This article courtesy of HomeLife magazine.
If you were to sit with my family on our patio, your view wouldn't be anything spectacular. You'd see the wooden play set in the backyard and the rear of our 50-year-old restored house. You could peek around the corner and notice a reasonably manicured front lawn that features scores of large trees and a circular driveway that needs repaving. On the inside of the house, you'd find hardwood floors, some new things, some antiques, and everything in between - including way too many toys. It's not overly large, but it's perfect for our growing family.
Somewhere along the way, though, it became more than a house to us. Instead, it truly became our home. And there's power in our home.
Of course, most homes have power these days, you may be thinking as you read that last statement. But I'm not speaking of an electrical current that runs through the wiring and outlets of our home. Instead, the power is found in what happens in and around our home. My wife, Carrie, and I have made a conscious decision to embrace all that we feel God desires the home to be. We're trying something that oddly feels counter-cultural. In fact, we're on a crusade to do it.
What we doOur efforts aren't terribly complicated. In short, we believe the home should be a primary hub for our personal spiritual growth. In addition, we work hard to make it the central environment for our family's development. We also believe our home should be an extension of our local church. And we're committed to making our home a platform for missional living.
Not too complicated, right? We don't think so. But, to be clear, the power isn't in these principles. The power is found in what God does within it all.
I think of countless small-group gatherings in our home where God has bonded together His people in biblical community. I think of the peaceful, quiet moments I have with the Lord in the mornings before the rest of my family wakes. I think of nearly every Sunday afternoon when 15 to 20 college students and young adults eat lunch with us and have Bible study after church.
I think of the relationship we have with Ms. Pate, our widowed elderly neighbor. I think of how our 4-year-old son, Hayden, loves it when Tom from next door greets him with "Hey, neighbor!" I think of how comforting it is to be home after a long day or travel for work. I think of the many important late-night conversations I've had with Carrie in the den about our relationship, parenting, and life in general.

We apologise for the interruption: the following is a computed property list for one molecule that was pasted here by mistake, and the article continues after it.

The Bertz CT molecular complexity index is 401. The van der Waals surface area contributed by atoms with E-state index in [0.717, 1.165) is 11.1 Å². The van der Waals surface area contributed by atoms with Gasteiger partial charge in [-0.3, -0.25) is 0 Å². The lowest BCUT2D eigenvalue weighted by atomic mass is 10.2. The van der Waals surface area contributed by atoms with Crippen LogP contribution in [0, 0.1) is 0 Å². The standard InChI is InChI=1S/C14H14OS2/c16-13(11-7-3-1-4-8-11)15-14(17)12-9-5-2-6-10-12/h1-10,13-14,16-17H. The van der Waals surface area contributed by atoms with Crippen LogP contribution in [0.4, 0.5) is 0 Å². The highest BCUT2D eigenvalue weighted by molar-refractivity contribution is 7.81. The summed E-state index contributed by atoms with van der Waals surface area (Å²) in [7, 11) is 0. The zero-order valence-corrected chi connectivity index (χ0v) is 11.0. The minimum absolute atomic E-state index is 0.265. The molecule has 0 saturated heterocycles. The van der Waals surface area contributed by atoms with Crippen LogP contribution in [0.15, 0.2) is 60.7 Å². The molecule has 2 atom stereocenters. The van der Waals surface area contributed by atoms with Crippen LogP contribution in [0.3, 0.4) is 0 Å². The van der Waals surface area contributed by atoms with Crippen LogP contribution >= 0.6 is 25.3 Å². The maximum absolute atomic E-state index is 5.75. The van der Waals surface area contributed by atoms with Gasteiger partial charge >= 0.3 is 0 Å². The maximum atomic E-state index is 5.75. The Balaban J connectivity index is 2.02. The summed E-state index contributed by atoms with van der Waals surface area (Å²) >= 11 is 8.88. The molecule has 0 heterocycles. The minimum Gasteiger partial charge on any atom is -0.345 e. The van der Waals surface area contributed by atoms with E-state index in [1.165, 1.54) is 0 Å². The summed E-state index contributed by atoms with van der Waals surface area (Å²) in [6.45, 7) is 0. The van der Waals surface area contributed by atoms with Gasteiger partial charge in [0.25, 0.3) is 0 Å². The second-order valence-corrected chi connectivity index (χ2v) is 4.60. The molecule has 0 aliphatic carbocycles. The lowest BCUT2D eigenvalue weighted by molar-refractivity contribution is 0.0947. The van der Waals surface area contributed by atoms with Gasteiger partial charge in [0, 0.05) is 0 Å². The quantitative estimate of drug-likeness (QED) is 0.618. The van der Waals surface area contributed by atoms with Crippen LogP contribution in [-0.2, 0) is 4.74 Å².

And I think of all the other random stuff — Easter egg hunts, neighborhood walks, and talking to solicitors who always seem to show up at the worst possible times.
The list could go on and on. But our family hasn't opened our home to check off some bragging list. Instead, we're doing it because it makes sense. And the reason we think it makes sense is because we believe it honors God. On top of that, we see that He's working in it. Both Carrie and I believe that our most fruitful ministry is currently done within the confines of our home or its immediate proximity.
Why we do itEven outside of our own experiences, we believe there are several other reasons why the home is so important. We began by considering the biblical instruction related to topics such as hospitality, loving our neighbor, marriage, and even serving. We've discovered that an authentic effort of obedience to these teachings makes it impossible for our home to simply be a building of bricks and mortar.
In addition, when we look at God's call to live generously, it's difficult to avoid how we're stewarding our biggest financial asset. Often we consider exclusively what God might want us to give up. Yet, we're also trying to focus on how we should use what He wants us to keep - including our home.
Let's be frank. The trend is that fewer and fewer churches are building multimillion-dollar educational spaces for adults. Even if churches wanted to, the economy would likely dampen such efforts. As a result, a large portion of many churches' discipleship and fellowship gatherings are now occurring in the homes of their church members. Plus, trends seem to indicate that evangelism will be best received in this context.
And, finally, it's hard to overlook the cultural need for so many things that can be found in a Christ-centered, missional home. Both Christians and non-Christians alike find themselves in search of safe environments, meaningful relationships, practical life skills, and positive examples.
The "why" is obvious. But often we get too bogged down with the "how." We focus so much on everything being perfect and planned that we never get around to doing anything. So why not just get started? The focus isn't on formality but more on intentionality. Take the leap. Join the crusade to bring back the power of the home.